I think you're misunderstanding my point. I don't expect Sony and MS to go Nintendo-style casual with their next machines but they will think harder about development and hardware costs before attempting to release an uber-machine that costs them $200 more to make than what they can sell it for.
That will result in less powerful machines that cost less to develop for, not necessarily another system full of party/casual games.
I think you are on the right path, but I don't think less powerful is necessarily the only direction. In addition to not focusing entirely on Raw Horsepower, I think the next generation will focus heavily on standardized tools, development kits, engines, etc. being developed and supported by the manufacturer to help cut the time and cost of development. That means hardware will be designed to be high performance, of course, but high performance coupled with straightforward, easy development. Does that mean the hardware won't be bleeding edge? Yep, but it doesn't mean it still can't be very, very powerful.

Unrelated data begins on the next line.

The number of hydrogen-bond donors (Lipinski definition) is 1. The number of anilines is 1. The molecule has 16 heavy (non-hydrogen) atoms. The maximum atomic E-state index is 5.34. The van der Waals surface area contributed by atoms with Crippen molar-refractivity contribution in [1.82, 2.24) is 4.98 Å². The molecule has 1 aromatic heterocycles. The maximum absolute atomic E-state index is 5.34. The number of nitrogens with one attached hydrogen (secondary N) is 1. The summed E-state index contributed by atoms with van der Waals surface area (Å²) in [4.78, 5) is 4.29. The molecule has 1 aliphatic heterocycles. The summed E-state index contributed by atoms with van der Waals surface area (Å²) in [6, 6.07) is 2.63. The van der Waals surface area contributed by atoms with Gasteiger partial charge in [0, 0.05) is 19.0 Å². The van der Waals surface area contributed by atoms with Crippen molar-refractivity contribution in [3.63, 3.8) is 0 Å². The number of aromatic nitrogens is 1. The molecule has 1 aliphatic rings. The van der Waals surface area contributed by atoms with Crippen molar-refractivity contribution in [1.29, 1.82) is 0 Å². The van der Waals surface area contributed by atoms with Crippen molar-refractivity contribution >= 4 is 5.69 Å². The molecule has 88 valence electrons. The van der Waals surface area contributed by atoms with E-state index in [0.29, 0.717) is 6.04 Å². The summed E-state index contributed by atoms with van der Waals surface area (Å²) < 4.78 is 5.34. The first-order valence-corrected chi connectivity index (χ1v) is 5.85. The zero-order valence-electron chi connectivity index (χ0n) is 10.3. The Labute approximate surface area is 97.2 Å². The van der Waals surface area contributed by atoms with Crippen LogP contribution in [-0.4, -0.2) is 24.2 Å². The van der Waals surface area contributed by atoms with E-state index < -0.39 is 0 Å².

I already refuse to pay 60 bucks on next gen games. I haven't bought a single game at full price yet and I won't. I'll buy it used, discounted, ebay, etc., or wait until the price comes down as that is just too much IMO. The Wii titles are at the top of what I'm willing to spend and even then I'm very careful in what I get.
The next generation is going to be pushing the envelope in terms of budgets as we'll see hollywood sized spending given the level of hardware we will see if the next xbox installment and/or playstation installment is another hardware leap up. I'm NOT paying 70 or 80 bucks for a game.